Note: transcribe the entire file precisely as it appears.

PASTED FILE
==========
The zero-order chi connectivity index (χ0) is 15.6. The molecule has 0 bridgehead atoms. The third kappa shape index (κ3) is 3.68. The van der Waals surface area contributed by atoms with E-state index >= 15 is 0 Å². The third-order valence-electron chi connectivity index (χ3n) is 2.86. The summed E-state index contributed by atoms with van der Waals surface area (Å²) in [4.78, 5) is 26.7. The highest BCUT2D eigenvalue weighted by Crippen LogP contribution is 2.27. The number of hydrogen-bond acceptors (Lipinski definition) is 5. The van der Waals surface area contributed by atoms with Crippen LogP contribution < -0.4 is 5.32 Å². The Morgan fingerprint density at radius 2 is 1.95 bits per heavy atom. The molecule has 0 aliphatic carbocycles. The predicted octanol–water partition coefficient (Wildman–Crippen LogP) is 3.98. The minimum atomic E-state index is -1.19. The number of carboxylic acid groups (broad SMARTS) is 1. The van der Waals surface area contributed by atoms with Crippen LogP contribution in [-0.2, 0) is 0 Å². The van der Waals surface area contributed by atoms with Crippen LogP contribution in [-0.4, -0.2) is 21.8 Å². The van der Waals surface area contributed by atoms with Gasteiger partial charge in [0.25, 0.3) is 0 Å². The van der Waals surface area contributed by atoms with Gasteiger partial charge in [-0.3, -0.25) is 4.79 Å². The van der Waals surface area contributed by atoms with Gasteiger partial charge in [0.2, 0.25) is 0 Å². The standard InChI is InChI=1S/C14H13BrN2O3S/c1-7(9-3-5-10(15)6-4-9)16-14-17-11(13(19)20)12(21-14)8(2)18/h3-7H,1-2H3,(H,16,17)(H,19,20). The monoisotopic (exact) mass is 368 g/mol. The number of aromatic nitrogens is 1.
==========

The zero-order chi connectivity index (χ0) is 15.6. The molecule has 0 bridgehead atoms. The third kappa shape index (κ3) is 3.68. The van der Waals surface area contributed by atoms with E-state index >= 15 is 0 Å². The third-order valence-electron chi connectivity index (χ3n) is 2.86. The summed E-state index contributed by atoms with van der Waals surface area (Å²) in [4.78, 5) is 26.7. The highest BCUT2D eigenvalue weighted by Crippen LogP contribution is 2.27. The number of hydrogen-bond acceptors (Lipinski definition) is 5. The van der Waals surface area contributed by atoms with Crippen LogP contribution < -0.4 is 5.32 Å². The Morgan fingerprint density at radius 2 is 1.95 bits per heavy atom. The molecule has 0 aliphatic carbocycles. The predicted octanol–water partition coefficient (Wildman–Crippen LogP) is 3.98. The minimum atomic E-state index is -1.19. The number of carboxylic acid groups (broad SMARTS) is 1. The van der Waals surface area contributed by atoms with Crippen LogP contribution in [-0.2, 0) is 0 Å². The van der Waals surface area contributed by atoms with Crippen LogP contribution in [-0.4, -0.2) is 21.8 Å². The van der Waals surface area contributed by atoms with Gasteiger partial charge in [0.25, 0.3) is 0 Å². The van der Waals surface area contributed by atoms with Gasteiger partial charge in [-0.3, -0.25) is 4.79 Å². The van der Waals surface area contributed by atoms with Gasteiger partial charge in [0.2, 0.25) is 0 Å². The standard InChI is InChI=1S/C14H13BrN2O3S/c1-7(9-3-5-10(15)6-4-9)16-14-17-11(13(19)20)12(21-14)8(2)18/h3-7H,1-2H3,(H,16,17)(H,19,20). The monoisotopic (exact) mass is 368 g/mol. The number of aromatic nitrogens is 1.